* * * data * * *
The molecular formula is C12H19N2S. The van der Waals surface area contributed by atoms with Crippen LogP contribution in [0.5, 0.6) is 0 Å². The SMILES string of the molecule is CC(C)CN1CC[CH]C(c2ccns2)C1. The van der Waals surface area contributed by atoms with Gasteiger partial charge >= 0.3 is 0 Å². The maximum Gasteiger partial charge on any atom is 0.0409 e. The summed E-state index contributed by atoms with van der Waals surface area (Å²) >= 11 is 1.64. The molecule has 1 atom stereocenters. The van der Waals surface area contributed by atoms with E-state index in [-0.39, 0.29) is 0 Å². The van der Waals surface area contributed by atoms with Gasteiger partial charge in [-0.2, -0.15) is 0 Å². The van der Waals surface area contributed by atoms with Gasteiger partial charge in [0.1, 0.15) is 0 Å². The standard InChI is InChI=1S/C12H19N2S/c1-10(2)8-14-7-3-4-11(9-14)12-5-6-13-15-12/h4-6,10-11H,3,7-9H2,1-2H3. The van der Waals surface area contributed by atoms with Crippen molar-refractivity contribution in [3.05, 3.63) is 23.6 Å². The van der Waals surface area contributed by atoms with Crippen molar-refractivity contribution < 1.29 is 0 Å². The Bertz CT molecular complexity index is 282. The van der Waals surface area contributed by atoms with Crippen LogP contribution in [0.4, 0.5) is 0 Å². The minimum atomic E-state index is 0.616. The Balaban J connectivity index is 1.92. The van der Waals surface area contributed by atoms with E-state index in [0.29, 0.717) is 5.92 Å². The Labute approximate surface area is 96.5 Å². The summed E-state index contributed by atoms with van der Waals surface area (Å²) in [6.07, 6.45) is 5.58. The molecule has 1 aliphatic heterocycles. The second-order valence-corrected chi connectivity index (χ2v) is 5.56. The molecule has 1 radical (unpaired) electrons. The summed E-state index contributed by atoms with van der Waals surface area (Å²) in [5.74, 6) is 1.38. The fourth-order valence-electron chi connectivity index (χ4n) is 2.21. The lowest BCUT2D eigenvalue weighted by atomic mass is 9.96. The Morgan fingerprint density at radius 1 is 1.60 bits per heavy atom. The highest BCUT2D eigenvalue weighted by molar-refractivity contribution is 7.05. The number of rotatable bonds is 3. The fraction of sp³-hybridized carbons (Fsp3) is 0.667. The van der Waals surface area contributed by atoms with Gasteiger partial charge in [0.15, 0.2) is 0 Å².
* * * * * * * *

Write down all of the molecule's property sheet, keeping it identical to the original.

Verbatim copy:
The molecular formula is C12H19N2S. The van der Waals surface area contributed by atoms with Crippen LogP contribution in [0.5, 0.6) is 0 Å². The SMILES string of the molecule is CC(C)CN1CC[CH]C(c2ccns2)C1. The van der Waals surface area contributed by atoms with Gasteiger partial charge >= 0.3 is 0 Å². The maximum Gasteiger partial charge on any atom is 0.0409 e. The summed E-state index contributed by atoms with van der Waals surface area (Å²) >= 11 is 1.64. The molecule has 1 atom stereocenters. The van der Waals surface area contributed by atoms with E-state index in [-0.39, 0.29) is 0 Å². The van der Waals surface area contributed by atoms with Gasteiger partial charge in [-0.2, -0.15) is 0 Å². The van der Waals surface area contributed by atoms with Gasteiger partial charge in [0.1, 0.15) is 0 Å². The standard InChI is InChI=1S/C12H19N2S/c1-10(2)8-14-7-3-4-11(9-14)12-5-6-13-15-12/h4-6,10-11H,3,7-9H2,1-2H3. The van der Waals surface area contributed by atoms with Crippen molar-refractivity contribution in [3.05, 3.63) is 23.6 Å². The van der Waals surface area contributed by atoms with Crippen molar-refractivity contribution < 1.29 is 0 Å². The Bertz CT molecular complexity index is 282. The van der Waals surface area contributed by atoms with Crippen LogP contribution in [0.4, 0.5) is 0 Å². The minimum atomic E-state index is 0.616. The Balaban J connectivity index is 1.92. The van der Waals surface area contributed by atoms with E-state index in [0.29, 0.717) is 5.92 Å². The Labute approximate surface area is 96.5 Å². The summed E-state index contributed by atoms with van der Waals surface area (Å²) in [6.07, 6.45) is 5.58. The molecule has 1 aliphatic heterocycles. The second-order valence-corrected chi connectivity index (χ2v) is 5.56. The molecule has 1 radical (unpaired) electrons. The summed E-state index contributed by atoms with van der Waals surface area (Å²) in [5.74, 6) is 1.38. The fourth-order valence-electron chi connectivity index (χ4n) is 2.21. The lowest BCUT2D eigenvalue weighted by atomic mass is 9.96. The Morgan fingerprint density at radius 1 is 1.60 bits per heavy atom. The highest BCUT2D eigenvalue weighted by molar-refractivity contribution is 7.05. The number of rotatable bonds is 3. The fraction of sp³-hybridized carbons (Fsp3) is 0.667. The van der Waals surface area contributed by atoms with Gasteiger partial charge in [0.15, 0.2) is 0 Å².